Learning by Smartphone

Talking on the phone and using a computer.
Talking on the phone and using a computer. Image by alexis22578 via flickr.

I needed two phone numbers, right then – at that moment. I didn’t have them. It was a technical difficulty with a conference phone we were using. We had to patch our two callers in instead of using the call-in number.

I never wrote their numbers down.

My boss grabbed her smartphone and started the email check in – need your numbers now please. I called the office to get data from the database. The president began emailing on her phone to further the queries and check the data in her address book.

It was another moment where I wished I had a smartphone.

I covet the dastardly little devils. I enjoy technology, playing with it, learning it, exploring it. But, I also prefer open source technology which often comes with a low or no cost option. So, not buying a smartphone hasn’t been that difficult given the price tag it adds by years’ end.

I also enjoy stories and learning from other people. I haven’t purchased a smartphone for many reasons.

  1. Because of this techonology love, a weakness is staying on the computer too long.
  2. Because of my drive to try to do a good job, I tend to be on the computer too long.
  3. It’s good to take a break and it’s easier to do that when I have the gumption to turn the thing off or not have the thing – I know it will be hard to turn the thing off once I have it.
  4. As such, I’m not on all the time, so why would I want to receive messages allĀ  the time?

After the missing numbers and the smartphone exploration two members reiterated my concerns.

  1. I have had clients email me at midnight on Friday, then complain on Monday when I didn’t respond.
  2. I really don’t like getting emails with questions I can’t answer when I’m not at my desk. It actually makes me feel more efficient.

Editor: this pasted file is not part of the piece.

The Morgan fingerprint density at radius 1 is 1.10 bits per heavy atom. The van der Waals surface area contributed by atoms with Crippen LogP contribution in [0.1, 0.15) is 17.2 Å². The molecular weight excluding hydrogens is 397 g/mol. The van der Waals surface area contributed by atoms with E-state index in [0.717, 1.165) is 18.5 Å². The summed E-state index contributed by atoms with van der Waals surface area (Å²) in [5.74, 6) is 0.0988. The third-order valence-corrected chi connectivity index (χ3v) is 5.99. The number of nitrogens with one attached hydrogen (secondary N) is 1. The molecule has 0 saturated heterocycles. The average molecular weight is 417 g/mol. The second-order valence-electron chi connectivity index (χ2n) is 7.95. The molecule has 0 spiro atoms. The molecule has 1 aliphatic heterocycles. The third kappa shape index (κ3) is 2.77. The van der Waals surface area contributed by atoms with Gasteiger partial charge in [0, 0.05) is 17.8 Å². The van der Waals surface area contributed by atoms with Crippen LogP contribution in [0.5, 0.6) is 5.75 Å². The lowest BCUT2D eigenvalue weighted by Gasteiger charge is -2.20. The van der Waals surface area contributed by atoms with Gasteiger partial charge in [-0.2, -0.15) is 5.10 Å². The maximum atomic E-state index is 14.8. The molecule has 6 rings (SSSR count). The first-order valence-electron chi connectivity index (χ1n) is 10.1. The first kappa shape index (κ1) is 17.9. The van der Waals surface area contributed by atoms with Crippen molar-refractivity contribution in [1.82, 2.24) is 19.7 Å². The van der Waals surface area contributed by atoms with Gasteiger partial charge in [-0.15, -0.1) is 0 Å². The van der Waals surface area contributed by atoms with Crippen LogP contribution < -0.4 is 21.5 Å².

Yes, thought I, this expands on why not.

So, this simple post is twofold. First, reiterating why I won’t buy into this covetous technology. But, also describing how we can learn.

Recently, someone close to me tried to argue that it is impossible to learn from other people’s mistakes.

She stated, repeatedly, that she felt it is not possible for another to learn from the mistakes I made.

She didn’t have to explain why she felt that way because intrinsically I knew where she was coming from. It’s like the father-son relationship. Father can explain to son all the bad things he did and how it affected him, but at some point, son needs to experience it for himself and come to his own conclusions.

On that intellectual level, I will buy that. I can buy that. I do buy that.

But, if son was a smart boy, after experiencing it for himself, he would be wise to compare his experiences with his father’s. “Oh, Dad explained that and this happened. And that just happened to me. I should be cautious that this other thing could happen.” (I’m reticent to give examples lest I think too gory for my own mind.)

So, this smartphone example will have to suffice. I know I covet the expensive toy. I know there are limitations to what I will realistically be able to accomplish with this expensive toy. It was refreshing to hear other stories of how people use their expensive toy to inform any future decisions I might make regarding it.

I have learned from their stories. I will compare my situation to further educate myself . I will be a part of progress for the better evolvement of our human society.

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